On Thursday, the aerospace company won approval from the Federal Communications Commission (FCC) to launch 7,000 new internet satellites into low-Earth orbit, markedly increasing the number of satellites now deployed. According to The Veerge, the overall constellation of satellites will consist of not less than 12 thousand spacecraft. The prototypes test communications between space and Earth for Internet of Things connectivity, though Kepler also plans to connect other satellites in space through the use of intersatellite links on its operational spacecraft.
Of the four, SpaceX is by far the largest with 7,518 satellites constituting what it calls a "very low Earth orbit", or VLEO constellation that would operate slightly below 350-kilometers.
In addition to the companies that were the subject of today's actions, the worldwide OneWeb consortium is planning to put hundreds of satellites in low Earth orbit to provide low-cost global internet access.
For the batch of 7,518 satellites, SpaceX asked the FCC to apply the six-year milestone only to an initial deployment of 1,600 satellites. Starlink will let the company provide a high-speed internet coverage to every corner of the world. "Our approach to these applications reflects this commission's fundamental approach: encourage the private sector to invest and innovate and allow market forces to deliver value to American consumers". The systems are expected to enable fixed satellite broadband service in the U.S., as well as support increased global connectivity for broadband and IoT services.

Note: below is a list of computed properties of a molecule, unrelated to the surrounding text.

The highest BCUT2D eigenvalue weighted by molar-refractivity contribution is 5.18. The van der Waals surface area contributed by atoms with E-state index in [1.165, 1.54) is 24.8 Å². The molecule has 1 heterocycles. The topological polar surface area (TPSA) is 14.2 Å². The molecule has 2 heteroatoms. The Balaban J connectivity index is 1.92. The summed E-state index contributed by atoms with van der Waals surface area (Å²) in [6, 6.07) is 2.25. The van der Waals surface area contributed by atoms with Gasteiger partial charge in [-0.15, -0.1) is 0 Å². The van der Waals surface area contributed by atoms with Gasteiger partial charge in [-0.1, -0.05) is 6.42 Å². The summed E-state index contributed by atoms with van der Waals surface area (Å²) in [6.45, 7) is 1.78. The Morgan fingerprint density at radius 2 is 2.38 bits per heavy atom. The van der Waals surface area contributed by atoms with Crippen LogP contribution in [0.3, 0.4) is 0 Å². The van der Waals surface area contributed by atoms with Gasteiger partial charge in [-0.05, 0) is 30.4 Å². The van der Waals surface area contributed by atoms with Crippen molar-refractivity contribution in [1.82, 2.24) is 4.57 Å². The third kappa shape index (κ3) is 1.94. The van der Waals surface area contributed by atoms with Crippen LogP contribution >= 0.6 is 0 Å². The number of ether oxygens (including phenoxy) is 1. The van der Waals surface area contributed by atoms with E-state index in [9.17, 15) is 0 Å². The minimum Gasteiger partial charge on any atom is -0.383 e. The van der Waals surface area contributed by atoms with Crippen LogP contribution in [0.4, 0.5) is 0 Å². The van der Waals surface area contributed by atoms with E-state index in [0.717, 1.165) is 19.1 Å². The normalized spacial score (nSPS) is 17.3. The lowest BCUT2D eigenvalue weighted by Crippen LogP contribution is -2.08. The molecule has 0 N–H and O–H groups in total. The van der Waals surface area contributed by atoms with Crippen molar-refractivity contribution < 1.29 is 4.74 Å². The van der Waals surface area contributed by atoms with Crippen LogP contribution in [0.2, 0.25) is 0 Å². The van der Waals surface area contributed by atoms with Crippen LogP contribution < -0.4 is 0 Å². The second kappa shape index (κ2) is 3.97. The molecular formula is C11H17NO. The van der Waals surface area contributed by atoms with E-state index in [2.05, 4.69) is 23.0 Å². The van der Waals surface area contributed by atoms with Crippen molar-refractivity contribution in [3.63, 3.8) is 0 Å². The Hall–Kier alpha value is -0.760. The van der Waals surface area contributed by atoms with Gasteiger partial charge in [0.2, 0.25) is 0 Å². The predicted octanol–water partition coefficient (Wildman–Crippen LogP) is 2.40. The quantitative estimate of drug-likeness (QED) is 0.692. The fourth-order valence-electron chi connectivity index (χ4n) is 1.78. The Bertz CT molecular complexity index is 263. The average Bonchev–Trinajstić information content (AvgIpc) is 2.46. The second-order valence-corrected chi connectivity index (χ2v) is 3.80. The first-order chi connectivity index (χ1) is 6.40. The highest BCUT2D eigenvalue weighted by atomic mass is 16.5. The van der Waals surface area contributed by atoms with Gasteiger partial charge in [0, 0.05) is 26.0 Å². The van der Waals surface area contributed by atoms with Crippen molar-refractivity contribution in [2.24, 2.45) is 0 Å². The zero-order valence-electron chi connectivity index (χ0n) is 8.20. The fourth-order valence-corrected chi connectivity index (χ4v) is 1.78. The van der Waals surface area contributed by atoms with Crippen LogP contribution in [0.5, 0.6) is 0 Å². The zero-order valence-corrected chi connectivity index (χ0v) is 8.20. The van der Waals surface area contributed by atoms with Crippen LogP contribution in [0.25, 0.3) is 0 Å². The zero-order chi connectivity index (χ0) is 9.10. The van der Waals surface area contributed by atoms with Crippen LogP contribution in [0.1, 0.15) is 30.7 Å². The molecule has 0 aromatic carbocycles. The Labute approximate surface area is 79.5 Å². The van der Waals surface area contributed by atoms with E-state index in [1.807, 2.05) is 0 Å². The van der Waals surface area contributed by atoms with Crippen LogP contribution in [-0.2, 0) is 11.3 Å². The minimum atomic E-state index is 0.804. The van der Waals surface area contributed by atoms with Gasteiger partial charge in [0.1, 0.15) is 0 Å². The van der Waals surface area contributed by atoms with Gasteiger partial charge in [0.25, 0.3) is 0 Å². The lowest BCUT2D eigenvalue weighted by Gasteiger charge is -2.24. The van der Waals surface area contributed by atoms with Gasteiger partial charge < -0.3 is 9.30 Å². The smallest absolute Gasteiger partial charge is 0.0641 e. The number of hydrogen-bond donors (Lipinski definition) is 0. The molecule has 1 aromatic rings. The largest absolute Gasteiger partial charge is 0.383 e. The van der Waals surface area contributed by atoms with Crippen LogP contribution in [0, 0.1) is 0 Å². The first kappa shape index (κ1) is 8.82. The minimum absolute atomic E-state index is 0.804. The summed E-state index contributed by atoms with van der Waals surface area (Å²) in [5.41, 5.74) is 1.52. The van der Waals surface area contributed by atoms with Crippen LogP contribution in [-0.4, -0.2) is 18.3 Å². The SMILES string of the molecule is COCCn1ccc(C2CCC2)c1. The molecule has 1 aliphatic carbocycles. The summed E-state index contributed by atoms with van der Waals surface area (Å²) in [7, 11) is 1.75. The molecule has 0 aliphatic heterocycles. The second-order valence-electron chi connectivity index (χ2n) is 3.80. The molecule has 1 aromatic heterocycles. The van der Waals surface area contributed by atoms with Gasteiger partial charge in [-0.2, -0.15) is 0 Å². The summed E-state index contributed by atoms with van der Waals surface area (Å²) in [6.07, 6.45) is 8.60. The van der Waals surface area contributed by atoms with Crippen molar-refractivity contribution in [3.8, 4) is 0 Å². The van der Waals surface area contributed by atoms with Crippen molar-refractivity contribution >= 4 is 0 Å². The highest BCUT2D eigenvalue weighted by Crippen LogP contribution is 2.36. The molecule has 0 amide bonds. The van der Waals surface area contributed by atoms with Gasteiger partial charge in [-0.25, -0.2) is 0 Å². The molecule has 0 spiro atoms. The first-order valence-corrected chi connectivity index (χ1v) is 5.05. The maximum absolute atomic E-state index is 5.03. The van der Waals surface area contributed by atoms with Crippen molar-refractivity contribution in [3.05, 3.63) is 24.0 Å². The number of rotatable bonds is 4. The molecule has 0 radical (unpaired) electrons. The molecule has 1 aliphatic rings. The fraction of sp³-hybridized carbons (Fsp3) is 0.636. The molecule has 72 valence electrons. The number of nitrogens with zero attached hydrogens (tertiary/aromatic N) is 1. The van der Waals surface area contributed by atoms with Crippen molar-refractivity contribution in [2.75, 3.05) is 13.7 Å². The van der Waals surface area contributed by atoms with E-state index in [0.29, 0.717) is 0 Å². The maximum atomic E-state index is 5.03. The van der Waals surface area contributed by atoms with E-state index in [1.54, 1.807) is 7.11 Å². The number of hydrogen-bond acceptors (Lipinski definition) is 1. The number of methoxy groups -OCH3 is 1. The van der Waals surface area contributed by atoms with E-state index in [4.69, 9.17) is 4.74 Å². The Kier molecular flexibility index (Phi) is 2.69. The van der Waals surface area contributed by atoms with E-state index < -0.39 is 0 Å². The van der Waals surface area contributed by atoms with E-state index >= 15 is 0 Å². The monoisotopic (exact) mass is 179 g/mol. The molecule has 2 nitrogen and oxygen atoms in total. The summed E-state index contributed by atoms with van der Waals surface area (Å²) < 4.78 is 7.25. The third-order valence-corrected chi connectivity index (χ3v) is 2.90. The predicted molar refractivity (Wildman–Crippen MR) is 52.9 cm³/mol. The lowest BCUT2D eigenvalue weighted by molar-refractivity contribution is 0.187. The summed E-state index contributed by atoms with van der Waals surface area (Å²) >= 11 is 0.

Given the scale of such a project, it will be a costly one for SpaceX with expectations that it will set the company back somewhere in the region of $10bn. The Ku-band and Ka-band satellites from SpaceX will be created in-house.
An artist's conception shows a constellation of satellites in orbit.
The FCC gave SpaceX six years to launch half of the Starlink constellation and nine years to get the whole fleet up, or it'll require a waiver. Satellite-based service today now are used for service on ships and airplanes.
"SpaceX can resubmit this request in the future, when it will have more information about the progress of the construction and launching of its satellites and will therefore be in a better position to assess the need and justification for a waiver", the FCC wrote.
However, the approval does come with a big condition set by the FCC in that SpaceX must launch nearly 6,000 of the satellites into orbit by 2024.
The proliferation of plans for low-Earth-orbit constellations is one of the factors behind the FCC's newly announced moves to streamline its procedures for licensing satellite operations and review its rules for dealing with orbital debris.